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Re: dpkg development cycle


On Wed, 30 Jan 2008, Guillem Jover wrote:
> > Thus I'm wondering if we shouldn't follow the linux development model.
> > Have a cycle of say one month, merge stuff aggressively during 10 days,
> > make an upload to experimental and run the new dpkg on our own computers
> > during 20 days more and then upload to unstable (once bugs have been
> > ironed out).
> I'm not sure the linux development model applies here, we don't have
> that much code pending to be merged. Most of that pending stuff is
> waiting for review, design decisions, rewrites, etc.

Yes, the exact details are not the same and I also believe that we don't
need 20 days of testing (when we're not introducing major changes). I
admit the figures were just taken in the void as an example... I think the
a shorter cycle is perfectly fine but I really think that we need to
announce a date when we stop pushing new stuff and at which point all
developers are urged to build and run what's in HEAD. And during that
period, if we continue work on new stuff, we do it on local branches that
we push immediately after the release.

We should have been able to catch the s-s-d problems for example when
running the new dpkg during a few dist-upgrade...

> And the experimental uploads as a general rule seem like overhead to me,
> given that most of us are going to be running the code from HEAD anyway,
> and some stuff will be difficult to spot w/o uploads to unstable.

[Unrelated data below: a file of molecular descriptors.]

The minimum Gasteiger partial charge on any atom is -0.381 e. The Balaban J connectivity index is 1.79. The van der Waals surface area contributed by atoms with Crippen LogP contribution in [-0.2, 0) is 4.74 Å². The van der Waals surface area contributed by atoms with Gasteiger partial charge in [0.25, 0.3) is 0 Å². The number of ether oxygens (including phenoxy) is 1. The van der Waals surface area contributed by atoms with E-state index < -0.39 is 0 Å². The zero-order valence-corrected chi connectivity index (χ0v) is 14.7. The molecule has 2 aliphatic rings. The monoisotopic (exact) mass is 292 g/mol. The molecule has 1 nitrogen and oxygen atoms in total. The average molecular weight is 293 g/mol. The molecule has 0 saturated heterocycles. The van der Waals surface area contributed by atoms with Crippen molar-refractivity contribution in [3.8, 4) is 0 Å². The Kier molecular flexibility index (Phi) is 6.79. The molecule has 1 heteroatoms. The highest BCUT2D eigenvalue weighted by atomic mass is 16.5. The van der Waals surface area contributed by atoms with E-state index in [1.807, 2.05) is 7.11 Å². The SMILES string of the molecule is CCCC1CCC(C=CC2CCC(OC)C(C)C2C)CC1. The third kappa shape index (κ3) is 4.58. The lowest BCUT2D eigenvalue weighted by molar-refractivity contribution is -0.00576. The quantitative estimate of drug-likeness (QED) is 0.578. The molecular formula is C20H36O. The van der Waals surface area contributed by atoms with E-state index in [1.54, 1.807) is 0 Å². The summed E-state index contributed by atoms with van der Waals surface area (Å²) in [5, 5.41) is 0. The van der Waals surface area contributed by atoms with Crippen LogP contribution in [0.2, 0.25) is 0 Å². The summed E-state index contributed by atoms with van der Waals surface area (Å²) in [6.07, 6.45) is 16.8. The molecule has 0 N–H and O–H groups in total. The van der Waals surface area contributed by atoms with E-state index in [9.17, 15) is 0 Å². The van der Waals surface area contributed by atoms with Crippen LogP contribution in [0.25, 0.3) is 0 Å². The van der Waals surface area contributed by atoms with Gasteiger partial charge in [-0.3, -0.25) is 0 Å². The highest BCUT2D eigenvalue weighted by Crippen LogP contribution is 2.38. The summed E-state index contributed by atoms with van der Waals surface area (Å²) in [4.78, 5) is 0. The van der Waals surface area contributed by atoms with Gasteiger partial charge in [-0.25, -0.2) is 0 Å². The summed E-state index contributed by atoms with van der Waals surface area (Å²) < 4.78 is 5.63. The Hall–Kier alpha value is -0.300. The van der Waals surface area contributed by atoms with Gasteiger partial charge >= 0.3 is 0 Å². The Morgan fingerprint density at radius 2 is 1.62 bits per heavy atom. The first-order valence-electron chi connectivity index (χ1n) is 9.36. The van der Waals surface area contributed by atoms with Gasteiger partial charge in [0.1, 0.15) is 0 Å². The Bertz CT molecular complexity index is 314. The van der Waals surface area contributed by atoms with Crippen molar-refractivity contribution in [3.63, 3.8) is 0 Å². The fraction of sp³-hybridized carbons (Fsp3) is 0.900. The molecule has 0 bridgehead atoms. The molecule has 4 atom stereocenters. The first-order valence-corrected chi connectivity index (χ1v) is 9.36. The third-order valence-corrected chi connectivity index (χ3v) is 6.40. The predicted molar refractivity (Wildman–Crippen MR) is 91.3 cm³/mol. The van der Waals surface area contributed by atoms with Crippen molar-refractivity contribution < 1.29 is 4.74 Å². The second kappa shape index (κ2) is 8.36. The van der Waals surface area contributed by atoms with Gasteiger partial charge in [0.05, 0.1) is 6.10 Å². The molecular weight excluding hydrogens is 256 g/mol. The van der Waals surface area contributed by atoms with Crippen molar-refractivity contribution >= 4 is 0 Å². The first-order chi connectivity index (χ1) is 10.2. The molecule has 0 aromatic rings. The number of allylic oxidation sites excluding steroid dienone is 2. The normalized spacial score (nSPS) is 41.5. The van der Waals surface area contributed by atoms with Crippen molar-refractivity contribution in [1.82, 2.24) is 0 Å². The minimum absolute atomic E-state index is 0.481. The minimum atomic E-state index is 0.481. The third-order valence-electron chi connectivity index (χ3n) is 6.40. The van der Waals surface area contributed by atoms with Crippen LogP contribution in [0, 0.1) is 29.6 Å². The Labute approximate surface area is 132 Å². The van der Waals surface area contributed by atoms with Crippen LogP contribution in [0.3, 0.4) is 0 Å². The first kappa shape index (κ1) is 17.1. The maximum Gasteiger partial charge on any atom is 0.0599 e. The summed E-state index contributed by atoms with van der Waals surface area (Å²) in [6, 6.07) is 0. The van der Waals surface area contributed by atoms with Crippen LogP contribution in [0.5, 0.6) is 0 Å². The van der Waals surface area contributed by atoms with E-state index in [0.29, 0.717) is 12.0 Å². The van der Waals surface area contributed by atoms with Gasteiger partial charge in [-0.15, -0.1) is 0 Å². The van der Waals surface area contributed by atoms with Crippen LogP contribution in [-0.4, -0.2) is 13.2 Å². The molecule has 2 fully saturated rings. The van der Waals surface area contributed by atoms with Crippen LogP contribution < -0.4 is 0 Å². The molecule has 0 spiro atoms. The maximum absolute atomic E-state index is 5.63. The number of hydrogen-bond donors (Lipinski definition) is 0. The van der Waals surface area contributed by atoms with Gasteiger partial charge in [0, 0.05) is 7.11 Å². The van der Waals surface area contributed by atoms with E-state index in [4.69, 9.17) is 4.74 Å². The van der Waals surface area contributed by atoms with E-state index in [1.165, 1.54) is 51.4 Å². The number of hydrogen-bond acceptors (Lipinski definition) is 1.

Yes, I agree experimental should only be used occasionnaly for example
once trigger support is merged or other very big changes.

> The model we have been using (at least on my head) during last year or
> so has been: coding, testing locally, uploading to unstable, waiting
> and seeing during few days for regressions, and doing fast uploads to
> fix them. After the BTS seemed to have been stabilized start next
> cycle.

Yeah, the only changes are :
- add "test by other dpkg developers" so leave some time between push and
  release. And announce the test period so that we avoid pushing new stuff
  and keep it in local branches that we merge once the next release cycle
- parallelize the stabilizing in unstable and the start of the next
  release cycle since git makes it easy for us to handle that.

> I'm not against improving the current model, but I think we probably
> should do incremental fixes to it (like the stable uploads), and see
> what happens, or what might need fixing/improving.

Fine, we're not that far from what I described/proposed already.

Raphaël Hertzog

Le best-seller français mis à jour pour Debian Etch :

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